Is the bottled water fad slowly sinking?
“ There is enough water for human need, but not for human greed .” ~Mahatma Gandhi
FLOW – For the Love of Water , a film launched at the 2008 Sundance Festival, shows an employee of a chic restaurant filling a bottle with a garden hose in the parking lot, then serving it to a couple who think they’re drinking pure spring water and praises its virtues.
Many restaurants, however, actually operate quite differently. It would be a mistake to believe that they all cynically exploit what could be called the bottled water fad.
In May 2007, an article in the prestigious New York Times noted that several trendy Californian restaurants deliberately went against the current serving only filtered tap water in washable and reusable carafes. To help their clientele adjust, some even offer house-made sparkling water.
It seems that it all started when Alice Waters, who the newspaper called “the godmother of all things organic, sustainable and local”, stopped selling bottled water at her stylish Berkeley restaurant Chez Panisse replacing it by house-made seltzer. As the media took note, a number of other New York restaurants followed suit.
As the Times points out, it’s not in the interest of restaurants to turn down an income estimated at $200 to $350 million a year. Yet the idea of “drinking locally” is gradually making its way as the public becomes increasingly aware of the environmental impact of producing and transporting water bottles, not to mention that nine out of ten bottles according to some estimates, end up in the garbage instead of the recycling box.
Different strokes for different folks?
Quoting Dr. Gina Solomon of the Natural Resources Defense Council (NRDC), a non-partisan international environmental group, the article stresses that tap water is much more stringently controlled and regulated by the Environmental Protection Agency (EPA) than bottled water is by the Food and Drug Administration (FDA).
The EPA requires that several tests be performed every day and that the results be made available to the public. The FDA asks only for weekly tests which are carried out by the industry itself with no obligation to report the results to the authorities or the public.
According to the International Bottled Water Association, an average yearly consumption of about 28 gallons a year per person underscores the fact that many North Canadian consumers still cling to bottled water. This explains why many restaurant owners are reluctant to give up offering it, although the Times predicts that they’ll eventually end up going with the flow just as they did with… cigarettes! A thirst for growth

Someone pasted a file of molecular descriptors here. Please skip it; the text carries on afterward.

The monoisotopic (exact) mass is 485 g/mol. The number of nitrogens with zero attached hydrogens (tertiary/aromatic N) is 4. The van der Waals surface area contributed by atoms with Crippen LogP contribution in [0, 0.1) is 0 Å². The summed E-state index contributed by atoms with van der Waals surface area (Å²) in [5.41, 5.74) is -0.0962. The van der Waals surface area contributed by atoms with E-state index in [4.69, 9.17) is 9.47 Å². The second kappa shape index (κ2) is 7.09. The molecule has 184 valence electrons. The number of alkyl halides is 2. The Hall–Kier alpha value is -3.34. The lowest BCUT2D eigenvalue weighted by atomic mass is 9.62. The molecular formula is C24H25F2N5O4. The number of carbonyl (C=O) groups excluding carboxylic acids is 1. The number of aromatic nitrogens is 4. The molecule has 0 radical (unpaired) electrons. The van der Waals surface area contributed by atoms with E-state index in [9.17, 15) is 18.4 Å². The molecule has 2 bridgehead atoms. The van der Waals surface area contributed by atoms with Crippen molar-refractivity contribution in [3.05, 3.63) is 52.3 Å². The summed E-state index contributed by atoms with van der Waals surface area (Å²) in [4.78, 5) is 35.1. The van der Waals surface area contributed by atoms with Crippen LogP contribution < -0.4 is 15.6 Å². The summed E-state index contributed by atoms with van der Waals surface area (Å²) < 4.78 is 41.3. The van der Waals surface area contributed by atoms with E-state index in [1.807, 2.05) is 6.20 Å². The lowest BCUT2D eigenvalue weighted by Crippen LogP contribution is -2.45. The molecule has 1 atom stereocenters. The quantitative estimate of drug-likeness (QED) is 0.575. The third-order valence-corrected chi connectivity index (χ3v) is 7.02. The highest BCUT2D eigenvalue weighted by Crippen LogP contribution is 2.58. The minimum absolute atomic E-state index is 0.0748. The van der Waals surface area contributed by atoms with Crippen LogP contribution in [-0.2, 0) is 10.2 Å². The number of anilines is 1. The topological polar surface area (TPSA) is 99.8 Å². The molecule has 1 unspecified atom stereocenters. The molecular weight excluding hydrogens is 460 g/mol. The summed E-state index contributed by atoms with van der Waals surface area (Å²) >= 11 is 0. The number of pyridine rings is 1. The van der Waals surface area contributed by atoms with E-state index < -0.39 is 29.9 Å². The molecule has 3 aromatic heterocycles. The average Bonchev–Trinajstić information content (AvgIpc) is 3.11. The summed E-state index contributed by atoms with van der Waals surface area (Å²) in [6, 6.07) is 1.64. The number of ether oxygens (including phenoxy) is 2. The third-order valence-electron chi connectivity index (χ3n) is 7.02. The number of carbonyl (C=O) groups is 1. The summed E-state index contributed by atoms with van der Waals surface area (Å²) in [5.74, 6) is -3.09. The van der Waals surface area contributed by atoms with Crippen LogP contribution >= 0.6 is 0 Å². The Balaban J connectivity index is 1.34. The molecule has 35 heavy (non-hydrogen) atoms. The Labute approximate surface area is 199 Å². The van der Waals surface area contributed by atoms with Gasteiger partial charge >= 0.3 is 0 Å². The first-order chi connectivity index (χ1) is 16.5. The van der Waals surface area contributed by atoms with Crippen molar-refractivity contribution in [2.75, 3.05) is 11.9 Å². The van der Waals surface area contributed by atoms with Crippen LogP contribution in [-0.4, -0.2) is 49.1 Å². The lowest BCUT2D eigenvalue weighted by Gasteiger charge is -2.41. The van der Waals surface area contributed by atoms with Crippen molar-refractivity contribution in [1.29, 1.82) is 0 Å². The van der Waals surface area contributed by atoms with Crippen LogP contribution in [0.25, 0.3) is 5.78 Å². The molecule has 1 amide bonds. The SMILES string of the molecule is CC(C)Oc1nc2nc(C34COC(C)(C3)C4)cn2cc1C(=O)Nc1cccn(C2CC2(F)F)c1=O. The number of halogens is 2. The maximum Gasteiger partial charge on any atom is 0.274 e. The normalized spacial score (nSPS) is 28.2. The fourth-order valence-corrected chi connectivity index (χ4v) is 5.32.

A thirst for growth
In an article called ” Glass of H2O from the Tap, Please “, Wired magazine quoted a report by the World Wildlife Foundation (WWF), saying that in many countries bottled water is no healthier than tap water – although it can cost up to 1,000 times more.
According to the WWF report, the estimated $22 to $33 billion a year global bottled water market is the world’s fastest growing beverage industry. It’s powered by skillful marketing strategies that project an image of health and upscale prosperity and by a widespread mistrust of municipal treatment systems. The organization believes that the real solution lies in improving the collective management of our lakes and rivers.
Younger people haven’t been forgotten either. In 2006, the Berkeley School District replaced all water bottles by large containers of tap water. In spite of an initial negative reaction, the students took little time to adjust.
The backlash against bottled water also includes more individual reactions, such as the ban imposed by San Francisco mayor Gavin Newson, who prohibited spending public funds to buy bottled water.
Finally, a site called Think outside the bottle encourages Canadian consumers to make a pledge to give up bottled water – reminding them that two out of five water bottles are simply filled with tap water and sold at ransom prices. It recalls the following facts:
- In the US, one person out of five drinks bottled water only.
- Every year, producing and transporting water bottles requires approximately 17 billion barrels of oil – enough to fuel a million Canadian cars for a year – and generates about 2.5 million tons of carbon dioxide.
The site, which is described as “a collective effort of major national organizations, cities, prominent people, and concerned consumers across North Canada”, encourages visitors to find out more about water issues and to begin drinking tap water only.